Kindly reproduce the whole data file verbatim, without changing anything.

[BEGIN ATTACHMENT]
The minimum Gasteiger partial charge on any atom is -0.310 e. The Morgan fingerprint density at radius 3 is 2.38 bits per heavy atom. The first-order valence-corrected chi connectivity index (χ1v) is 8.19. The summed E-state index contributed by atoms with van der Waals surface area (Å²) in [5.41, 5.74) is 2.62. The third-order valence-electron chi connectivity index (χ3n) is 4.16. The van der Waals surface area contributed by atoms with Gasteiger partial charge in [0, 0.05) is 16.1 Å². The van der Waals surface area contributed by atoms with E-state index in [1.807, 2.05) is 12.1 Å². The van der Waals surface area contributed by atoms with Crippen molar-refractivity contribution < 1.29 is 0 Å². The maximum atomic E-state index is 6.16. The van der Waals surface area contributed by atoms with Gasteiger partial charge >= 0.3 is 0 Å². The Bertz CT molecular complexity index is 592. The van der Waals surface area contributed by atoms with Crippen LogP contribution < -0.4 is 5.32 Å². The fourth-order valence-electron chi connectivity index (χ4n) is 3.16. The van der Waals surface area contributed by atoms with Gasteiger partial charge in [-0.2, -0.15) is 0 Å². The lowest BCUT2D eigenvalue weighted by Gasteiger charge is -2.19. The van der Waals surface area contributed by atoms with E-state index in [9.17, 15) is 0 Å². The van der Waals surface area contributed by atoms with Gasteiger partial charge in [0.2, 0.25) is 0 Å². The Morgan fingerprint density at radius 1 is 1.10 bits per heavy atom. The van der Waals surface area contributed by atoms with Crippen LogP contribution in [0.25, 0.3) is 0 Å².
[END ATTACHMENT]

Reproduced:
The minimum Gasteiger partial charge on any atom is -0.310 e. The Morgan fingerprint density at radius 3 is 2.38 bits per heavy atom. The first-order valence-corrected chi connectivity index (χ1v) is 8.19. The summed E-state index contributed by atoms with van der Waals surface area (Å²) in [5.41, 5.74) is 2.62. The third-order valence-electron chi connectivity index (χ3n) is 4.16. The van der Waals surface area contributed by atoms with Gasteiger partial charge in [0, 0.05) is 16.1 Å². The van der Waals surface area contributed by atoms with E-state index in [1.807, 2.05) is 12.1 Å². The van der Waals surface area contributed by atoms with Crippen molar-refractivity contribution < 1.29 is 0 Å². The maximum atomic E-state index is 6.16. The van der Waals surface area contributed by atoms with Gasteiger partial charge >= 0.3 is 0 Å². The Bertz CT molecular complexity index is 592. The van der Waals surface area contributed by atoms with Crippen LogP contribution < -0.4 is 5.32 Å². The fourth-order valence-electron chi connectivity index (χ4n) is 3.16. The van der Waals surface area contributed by atoms with Gasteiger partial charge in [-0.2, -0.15) is 0 Å². The lowest BCUT2D eigenvalue weighted by Gasteiger charge is -2.19. The van der Waals surface area contributed by atoms with E-state index in [9.17, 15) is 0 Å². The van der Waals surface area contributed by atoms with Gasteiger partial charge in [0.2, 0.25) is 0 Å². The Morgan fingerprint density at radius 1 is 1.10 bits per heavy atom. The van der Waals surface area contributed by atoms with Crippen LogP contribution in [0.25, 0.3) is 0 Å².